Experiments were made in France by M. Fabre in this direction and in this country by G. H. Curtiss. :1 The latter, in his flight down the Hudson from Albany to New York, equipped his airplane with a light float to provide against forced landing in the river. Pursuing this general idea he made some experiments under the auspices of Alexander Graham Bell's Aerial Experiment Association, in which a canoe was substituted for the wheels, and in which an attempt was made to start from the surface of the water. Success did not come at first and this plan gave no satisfaction. Curtiss next turned his attention to the hydroplane type of boat and made a series of experiments at San Diego. The hydroplane appeared to be much better adapted to his purpose than the canoe had been, and he was able to obtain success.

The Hydro-airplane (or "Seaplane").-From analogy to the airplane one might at first imagine that a suitable h~ydroplane would have a wide span and fore and aft length; but such proportion would give a very poor stability on the water, and would require auxiliary hydroplanes in the same way that an airplane requires auxiliary guiding surfaces. So Curtiss, with his customary eye for simplicity and convenience, adopted a type of hydroplane which bad the general proportions of an ordinary boat, i.e., was long and narrow, thus obviating the necessity of auxiliary hydroplanes at the tai.l of the machine. To prevent the machine's tipping over sidewise, "wing pontoons" were attached at the lower wing tips to prevent capsizing.

The Flying Boat.-In the early bydro-airplane, which was thus developed, the motor and pilot were above in the usual position in the wings, while the hydroplane itself was a considerable distance below the wings. Thus there was a good deal of bead resistance. Curtiss set about reducing this bead resistance as far as possible and tried to incorporate the pilot's seat with the hydroplane pontoon. The outcome of his endeavor was that he developed a boat with a tapering stern. The pilot, gasoline tanks, etc., are located inside of the hull; the tapering; stern provides a backbone to which the tail surfaces can be readily attached; the wings fixed to the sides of the hull in a manner analogous to the wing ~ fastenings of the modern military airplane; and the ~ motor alone remains exposed to the wind. This is the flying boat; its action on the water is analogous to the action of the hydroplane for the bottom of this boat bull is made in hydroplane form; indeed, in the latest types of flying boat, the hydroplane area is increased by extending it to right and left of the boat hull. The flying boat is an ingenious combination, wherein the characteristics of the hydroplane are combined with the seaworthiness of the ordinary boat, and at the same time wind resistance is reduced to a minimum.

The hydro-airplane remains in use, however, being preferable to the flying boat for certain purposes, and often is termed seaplane.

Future of the Airplane.-In order commercially successful and have a commercial future after the war, the following weak points in airplane design must be rectified.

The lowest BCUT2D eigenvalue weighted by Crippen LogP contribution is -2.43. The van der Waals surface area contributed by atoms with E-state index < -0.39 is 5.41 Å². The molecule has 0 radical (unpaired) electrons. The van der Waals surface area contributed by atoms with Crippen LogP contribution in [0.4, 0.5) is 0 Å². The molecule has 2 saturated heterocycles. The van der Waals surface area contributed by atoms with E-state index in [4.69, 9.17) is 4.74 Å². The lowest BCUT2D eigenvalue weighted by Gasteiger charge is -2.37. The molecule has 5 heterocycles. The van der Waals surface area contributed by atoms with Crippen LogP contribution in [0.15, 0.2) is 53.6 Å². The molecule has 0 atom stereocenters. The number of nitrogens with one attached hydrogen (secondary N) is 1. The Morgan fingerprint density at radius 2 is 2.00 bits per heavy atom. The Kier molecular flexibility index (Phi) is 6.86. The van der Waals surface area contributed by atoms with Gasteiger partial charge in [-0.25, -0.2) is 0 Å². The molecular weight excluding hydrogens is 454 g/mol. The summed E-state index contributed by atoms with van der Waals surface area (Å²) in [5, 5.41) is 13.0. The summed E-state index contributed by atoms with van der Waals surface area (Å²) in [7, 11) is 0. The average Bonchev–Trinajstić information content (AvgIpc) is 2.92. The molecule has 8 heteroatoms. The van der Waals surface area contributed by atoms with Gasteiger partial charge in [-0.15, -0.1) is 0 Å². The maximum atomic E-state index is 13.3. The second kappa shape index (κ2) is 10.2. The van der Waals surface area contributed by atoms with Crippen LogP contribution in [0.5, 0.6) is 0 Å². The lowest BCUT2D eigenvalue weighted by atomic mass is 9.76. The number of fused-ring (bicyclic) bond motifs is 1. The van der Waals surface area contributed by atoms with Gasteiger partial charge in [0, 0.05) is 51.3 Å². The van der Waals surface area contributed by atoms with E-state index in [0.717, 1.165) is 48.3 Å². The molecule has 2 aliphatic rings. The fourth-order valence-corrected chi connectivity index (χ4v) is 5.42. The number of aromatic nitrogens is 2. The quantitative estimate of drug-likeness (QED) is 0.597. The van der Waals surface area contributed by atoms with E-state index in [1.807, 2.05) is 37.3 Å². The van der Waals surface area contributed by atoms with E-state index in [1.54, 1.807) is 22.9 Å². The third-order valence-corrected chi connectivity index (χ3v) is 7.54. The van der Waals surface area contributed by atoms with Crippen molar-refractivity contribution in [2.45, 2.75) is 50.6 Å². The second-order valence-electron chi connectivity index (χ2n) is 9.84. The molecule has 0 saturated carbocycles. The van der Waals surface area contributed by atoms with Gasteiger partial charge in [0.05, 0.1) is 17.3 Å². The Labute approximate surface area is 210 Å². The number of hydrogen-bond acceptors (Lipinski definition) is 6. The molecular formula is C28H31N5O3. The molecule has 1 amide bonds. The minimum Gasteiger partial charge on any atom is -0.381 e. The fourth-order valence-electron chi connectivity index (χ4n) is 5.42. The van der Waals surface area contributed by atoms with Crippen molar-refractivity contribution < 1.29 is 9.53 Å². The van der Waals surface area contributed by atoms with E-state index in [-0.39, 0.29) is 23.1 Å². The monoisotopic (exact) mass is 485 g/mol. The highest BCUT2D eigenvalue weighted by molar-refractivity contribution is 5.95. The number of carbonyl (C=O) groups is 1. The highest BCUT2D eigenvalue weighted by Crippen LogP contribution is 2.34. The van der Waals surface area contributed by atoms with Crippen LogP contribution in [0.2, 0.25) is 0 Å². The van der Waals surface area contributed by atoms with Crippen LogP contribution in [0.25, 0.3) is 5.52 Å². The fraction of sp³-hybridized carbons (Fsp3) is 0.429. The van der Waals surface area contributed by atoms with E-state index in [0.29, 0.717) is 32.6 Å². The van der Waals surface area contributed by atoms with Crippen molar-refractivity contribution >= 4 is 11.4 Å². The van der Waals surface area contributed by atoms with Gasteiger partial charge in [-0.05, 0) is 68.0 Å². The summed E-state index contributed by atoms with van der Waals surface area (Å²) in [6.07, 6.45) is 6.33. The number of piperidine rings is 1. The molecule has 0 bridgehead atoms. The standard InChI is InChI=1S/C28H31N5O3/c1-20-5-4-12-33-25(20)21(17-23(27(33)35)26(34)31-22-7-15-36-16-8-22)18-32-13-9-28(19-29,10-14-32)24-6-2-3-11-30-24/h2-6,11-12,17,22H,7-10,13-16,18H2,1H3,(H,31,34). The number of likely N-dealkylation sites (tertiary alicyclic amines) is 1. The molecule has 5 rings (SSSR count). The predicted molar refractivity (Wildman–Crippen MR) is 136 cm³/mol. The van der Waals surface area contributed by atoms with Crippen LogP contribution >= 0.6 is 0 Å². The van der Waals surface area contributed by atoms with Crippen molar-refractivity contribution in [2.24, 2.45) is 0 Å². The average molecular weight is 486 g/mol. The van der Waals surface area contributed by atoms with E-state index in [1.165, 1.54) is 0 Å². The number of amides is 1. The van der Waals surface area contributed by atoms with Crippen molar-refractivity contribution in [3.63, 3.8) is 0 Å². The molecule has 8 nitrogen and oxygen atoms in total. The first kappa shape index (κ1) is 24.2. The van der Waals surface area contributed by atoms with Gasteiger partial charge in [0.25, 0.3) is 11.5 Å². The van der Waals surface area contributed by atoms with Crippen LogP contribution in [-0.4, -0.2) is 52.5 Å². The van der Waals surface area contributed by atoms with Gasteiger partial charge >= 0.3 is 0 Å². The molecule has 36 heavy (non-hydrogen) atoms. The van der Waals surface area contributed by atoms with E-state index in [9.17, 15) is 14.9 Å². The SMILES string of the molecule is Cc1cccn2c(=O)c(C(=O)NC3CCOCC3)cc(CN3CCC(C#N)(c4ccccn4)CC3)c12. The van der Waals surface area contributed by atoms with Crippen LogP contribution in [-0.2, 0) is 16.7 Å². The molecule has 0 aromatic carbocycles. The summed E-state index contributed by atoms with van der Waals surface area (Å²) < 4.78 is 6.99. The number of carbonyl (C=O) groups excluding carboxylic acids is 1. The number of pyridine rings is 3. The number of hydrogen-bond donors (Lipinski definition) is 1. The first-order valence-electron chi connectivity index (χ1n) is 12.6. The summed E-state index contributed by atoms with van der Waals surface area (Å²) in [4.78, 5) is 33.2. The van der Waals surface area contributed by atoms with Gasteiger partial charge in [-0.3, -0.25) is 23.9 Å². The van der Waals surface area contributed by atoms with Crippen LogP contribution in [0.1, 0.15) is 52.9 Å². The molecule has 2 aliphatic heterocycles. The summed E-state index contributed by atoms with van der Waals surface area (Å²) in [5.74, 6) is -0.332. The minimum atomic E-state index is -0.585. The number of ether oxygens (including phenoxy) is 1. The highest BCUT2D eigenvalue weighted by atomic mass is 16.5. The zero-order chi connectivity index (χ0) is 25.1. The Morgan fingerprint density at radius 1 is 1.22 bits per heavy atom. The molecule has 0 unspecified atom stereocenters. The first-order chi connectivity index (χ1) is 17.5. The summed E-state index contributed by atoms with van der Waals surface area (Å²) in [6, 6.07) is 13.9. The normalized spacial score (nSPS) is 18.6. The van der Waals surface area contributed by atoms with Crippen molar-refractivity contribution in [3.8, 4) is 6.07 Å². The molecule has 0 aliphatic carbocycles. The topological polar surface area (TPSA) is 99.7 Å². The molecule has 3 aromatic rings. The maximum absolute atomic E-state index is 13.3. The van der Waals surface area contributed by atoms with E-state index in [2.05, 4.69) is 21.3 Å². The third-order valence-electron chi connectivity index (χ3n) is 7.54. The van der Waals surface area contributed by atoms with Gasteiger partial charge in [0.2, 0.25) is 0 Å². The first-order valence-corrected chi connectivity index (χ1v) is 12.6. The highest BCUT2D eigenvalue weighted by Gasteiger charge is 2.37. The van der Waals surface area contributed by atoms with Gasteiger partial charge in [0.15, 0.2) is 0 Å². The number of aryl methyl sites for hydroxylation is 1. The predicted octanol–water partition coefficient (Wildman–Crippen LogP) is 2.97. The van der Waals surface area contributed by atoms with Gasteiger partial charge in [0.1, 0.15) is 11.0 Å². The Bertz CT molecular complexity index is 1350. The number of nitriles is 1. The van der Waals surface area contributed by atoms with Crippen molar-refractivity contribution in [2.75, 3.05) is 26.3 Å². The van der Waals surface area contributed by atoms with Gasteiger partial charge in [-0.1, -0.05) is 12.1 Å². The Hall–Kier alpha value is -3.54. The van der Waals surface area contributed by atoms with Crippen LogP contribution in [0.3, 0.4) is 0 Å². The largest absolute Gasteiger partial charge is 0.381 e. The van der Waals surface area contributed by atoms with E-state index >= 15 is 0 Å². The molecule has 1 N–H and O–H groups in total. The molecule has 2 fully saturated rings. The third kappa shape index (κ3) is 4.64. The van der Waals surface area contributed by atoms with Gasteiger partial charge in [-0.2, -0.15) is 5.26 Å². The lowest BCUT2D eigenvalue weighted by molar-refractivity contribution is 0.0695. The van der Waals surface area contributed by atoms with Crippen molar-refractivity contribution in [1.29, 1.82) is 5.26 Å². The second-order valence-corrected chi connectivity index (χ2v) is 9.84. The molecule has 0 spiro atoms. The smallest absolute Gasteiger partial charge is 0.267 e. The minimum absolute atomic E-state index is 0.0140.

1. Motor.-Airplane motors are imperfect and unreliable at present and there must be considerable progress before this type of motor which is very light and delicate can be considered as reliable or can be made in large enough quantities to cut down the cost. 2. Landing.-The necessity of landing at considerable speed, say 40 to 50 miles per hour, requires a wide flat space, such as is not easy to find, and if the present type of airplane is to become commercially numerous, a large number of landing fields must be developed all over the country. 3. Danger.-The airplane is by no means so dangerous as the public has been led to think from the exploits of the daredevil circus performers of the past 10 years; with careful manipulation it will make trips day after day without any damage. However, it is not a foolproof machine and there remains an element of danger on this account, which it is hoped will one day be eliminated. 4. Future Uses of the Airplane.-Future uses of the airplane are many after the war is over. The postal service of several governments are considering this means of mail delivery; the sports use as in the past will continue to flourish; express carrying may be expected in inaccessible countries where railroads and roads do not give access and where high-speed delivery by countless airplanes would aid materially in the development of newly opened countries. For airplane transportation will require no expensive right-of-way, rubber-tire renewals, etc. Minor uses of airplanes are on such duties as forest-fire patrol, working at life-saving stations, etc.

American Airplane Industries.-The magnitude of the airplane industry in this country is great, although not so great as in Europe. Leading business men have invested in this industry with the firm belief that it will become a profitable one, irrespective of war. We see a number of leading bankers and also automobile manufacturers in various parts of the country putting their money into this new industry. Now that a great demand has sprung up on our side of the water for airplanes, we will expect to see this industry increase more rapidly still. The only result can be, from all the interest and importance attached to aviation, that after the war is over, _ large commercial uses will develop which will offer employment to those who go into the work at this time for military reasons. No one can predict _ exactly what turn the situation will take, but there is every indication that aviation has graduated from the primary class of experimental work and is to be considered now as an industry along with the automobile business, motor-boat business, etc.